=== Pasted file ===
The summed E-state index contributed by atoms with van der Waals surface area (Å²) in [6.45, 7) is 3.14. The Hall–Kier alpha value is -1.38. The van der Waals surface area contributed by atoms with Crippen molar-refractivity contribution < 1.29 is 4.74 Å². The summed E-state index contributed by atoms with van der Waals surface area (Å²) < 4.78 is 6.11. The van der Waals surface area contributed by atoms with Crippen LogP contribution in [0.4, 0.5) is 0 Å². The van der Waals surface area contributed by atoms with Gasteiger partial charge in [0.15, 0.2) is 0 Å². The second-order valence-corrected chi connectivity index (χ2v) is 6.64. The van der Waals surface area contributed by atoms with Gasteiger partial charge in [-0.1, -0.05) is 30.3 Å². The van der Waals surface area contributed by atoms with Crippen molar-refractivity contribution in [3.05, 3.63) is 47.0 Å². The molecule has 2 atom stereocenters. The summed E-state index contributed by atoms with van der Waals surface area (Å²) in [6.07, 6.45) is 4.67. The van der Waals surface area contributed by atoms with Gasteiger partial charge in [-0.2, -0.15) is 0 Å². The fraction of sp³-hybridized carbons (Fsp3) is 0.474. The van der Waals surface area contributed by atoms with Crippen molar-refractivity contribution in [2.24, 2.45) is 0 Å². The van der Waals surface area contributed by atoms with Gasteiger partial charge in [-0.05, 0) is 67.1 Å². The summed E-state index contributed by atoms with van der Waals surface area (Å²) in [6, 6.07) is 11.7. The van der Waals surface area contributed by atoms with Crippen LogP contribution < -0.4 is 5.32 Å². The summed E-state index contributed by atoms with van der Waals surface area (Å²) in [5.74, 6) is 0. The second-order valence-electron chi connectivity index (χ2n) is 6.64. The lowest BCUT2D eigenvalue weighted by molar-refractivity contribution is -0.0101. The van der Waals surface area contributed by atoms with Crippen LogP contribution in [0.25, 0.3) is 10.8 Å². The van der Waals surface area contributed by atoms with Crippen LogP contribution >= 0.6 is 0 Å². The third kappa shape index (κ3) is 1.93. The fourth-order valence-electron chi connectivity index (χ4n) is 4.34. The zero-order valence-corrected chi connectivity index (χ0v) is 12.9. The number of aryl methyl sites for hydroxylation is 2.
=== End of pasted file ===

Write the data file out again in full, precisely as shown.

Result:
The summed E-state index contributed by atoms with van der Waals surface area (Å²) in [6.45, 7) is 3.14. The Hall–Kier alpha value is -1.38. The van der Waals surface area contributed by atoms with Crippen molar-refractivity contribution < 1.29 is 4.74 Å². The summed E-state index contributed by atoms with van der Waals surface area (Å²) < 4.78 is 6.11. The van der Waals surface area contributed by atoms with Crippen LogP contribution in [0.4, 0.5) is 0 Å². The van der Waals surface area contributed by atoms with Gasteiger partial charge in [0.15, 0.2) is 0 Å². The second-order valence-corrected chi connectivity index (χ2v) is 6.64. The van der Waals surface area contributed by atoms with Gasteiger partial charge in [-0.1, -0.05) is 30.3 Å². The van der Waals surface area contributed by atoms with Crippen molar-refractivity contribution in [3.05, 3.63) is 47.0 Å². The molecule has 2 atom stereocenters. The summed E-state index contributed by atoms with van der Waals surface area (Å²) in [6.07, 6.45) is 4.67. The van der Waals surface area contributed by atoms with Gasteiger partial charge in [-0.2, -0.15) is 0 Å². The fraction of sp³-hybridized carbons (Fsp3) is 0.474. The van der Waals surface area contributed by atoms with Crippen molar-refractivity contribution in [2.24, 2.45) is 0 Å². The van der Waals surface area contributed by atoms with Gasteiger partial charge in [-0.05, 0) is 67.1 Å². The summed E-state index contributed by atoms with van der Waals surface area (Å²) in [6, 6.07) is 11.7. The van der Waals surface area contributed by atoms with Crippen LogP contribution < -0.4 is 5.32 Å². The summed E-state index contributed by atoms with van der Waals surface area (Å²) in [5.74, 6) is 0. The second-order valence-electron chi connectivity index (χ2n) is 6.64. The lowest BCUT2D eigenvalue weighted by molar-refractivity contribution is -0.0101. The van der Waals surface area contributed by atoms with Crippen LogP contribution in [0.25, 0.3) is 10.8 Å². The van der Waals surface area contributed by atoms with Crippen LogP contribution >= 0.6 is 0 Å². The third kappa shape index (κ3) is 1.93. The fourth-order valence-electron chi connectivity index (χ4n) is 4.34. The zero-order valence-corrected chi connectivity index (χ0v) is 12.9. The number of aryl methyl sites for hydroxylation is 2.